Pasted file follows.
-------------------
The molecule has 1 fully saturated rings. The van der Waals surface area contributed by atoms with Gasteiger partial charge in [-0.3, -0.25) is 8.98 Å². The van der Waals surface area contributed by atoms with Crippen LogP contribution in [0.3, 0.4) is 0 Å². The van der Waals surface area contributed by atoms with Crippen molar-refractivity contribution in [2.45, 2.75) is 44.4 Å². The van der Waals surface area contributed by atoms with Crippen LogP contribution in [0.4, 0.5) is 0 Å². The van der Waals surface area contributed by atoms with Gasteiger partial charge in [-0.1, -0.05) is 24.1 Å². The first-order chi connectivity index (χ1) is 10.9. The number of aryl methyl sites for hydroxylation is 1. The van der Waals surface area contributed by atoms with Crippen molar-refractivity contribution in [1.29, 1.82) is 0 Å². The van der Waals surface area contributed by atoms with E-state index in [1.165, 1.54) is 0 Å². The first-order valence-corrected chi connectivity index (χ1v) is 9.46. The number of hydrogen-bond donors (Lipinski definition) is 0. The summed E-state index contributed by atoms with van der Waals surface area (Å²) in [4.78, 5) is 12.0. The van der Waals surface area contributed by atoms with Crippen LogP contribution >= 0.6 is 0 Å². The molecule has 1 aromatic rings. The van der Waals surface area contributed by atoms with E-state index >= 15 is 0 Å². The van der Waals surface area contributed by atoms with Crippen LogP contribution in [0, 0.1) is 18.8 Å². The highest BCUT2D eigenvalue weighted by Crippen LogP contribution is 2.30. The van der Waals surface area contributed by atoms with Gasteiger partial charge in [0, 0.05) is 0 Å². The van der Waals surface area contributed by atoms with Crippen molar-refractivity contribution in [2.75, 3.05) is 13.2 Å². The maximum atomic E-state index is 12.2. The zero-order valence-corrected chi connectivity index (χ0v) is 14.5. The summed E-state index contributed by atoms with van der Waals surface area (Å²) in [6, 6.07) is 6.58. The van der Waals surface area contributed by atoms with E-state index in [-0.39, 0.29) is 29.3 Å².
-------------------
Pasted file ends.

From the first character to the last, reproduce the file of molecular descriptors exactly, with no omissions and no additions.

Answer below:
The molecule has 1 fully saturated rings. The van der Waals surface area contributed by atoms with Gasteiger partial charge in [-0.3, -0.25) is 8.98 Å². The van der Waals surface area contributed by atoms with Crippen LogP contribution in [0.3, 0.4) is 0 Å². The van der Waals surface area contributed by atoms with Crippen molar-refractivity contribution in [2.45, 2.75) is 44.4 Å². The van der Waals surface area contributed by atoms with Crippen LogP contribution in [0.4, 0.5) is 0 Å². The van der Waals surface area contributed by atoms with Gasteiger partial charge in [-0.1, -0.05) is 24.1 Å². The first-order chi connectivity index (χ1) is 10.9. The number of aryl methyl sites for hydroxylation is 1. The van der Waals surface area contributed by atoms with Crippen molar-refractivity contribution in [1.29, 1.82) is 0 Å². The van der Waals surface area contributed by atoms with E-state index in [1.165, 1.54) is 0 Å². The first-order valence-corrected chi connectivity index (χ1v) is 9.46. The number of hydrogen-bond donors (Lipinski definition) is 0. The summed E-state index contributed by atoms with van der Waals surface area (Å²) in [4.78, 5) is 12.0. The van der Waals surface area contributed by atoms with Crippen LogP contribution >= 0.6 is 0 Å². The molecule has 1 aromatic rings. The van der Waals surface area contributed by atoms with E-state index >= 15 is 0 Å². The van der Waals surface area contributed by atoms with Crippen LogP contribution in [0, 0.1) is 18.8 Å². The highest BCUT2D eigenvalue weighted by Crippen LogP contribution is 2.30. The van der Waals surface area contributed by atoms with Gasteiger partial charge in [0, 0.05) is 0 Å². The van der Waals surface area contributed by atoms with Crippen molar-refractivity contribution in [2.75, 3.05) is 13.2 Å². The maximum atomic E-state index is 12.2. The zero-order valence-corrected chi connectivity index (χ0v) is 14.5. The summed E-state index contributed by atoms with van der Waals surface area (Å²) in [6, 6.07) is 6.58. The van der Waals surface area contributed by atoms with E-state index in [-0.39, 0.29) is 29.3 Å².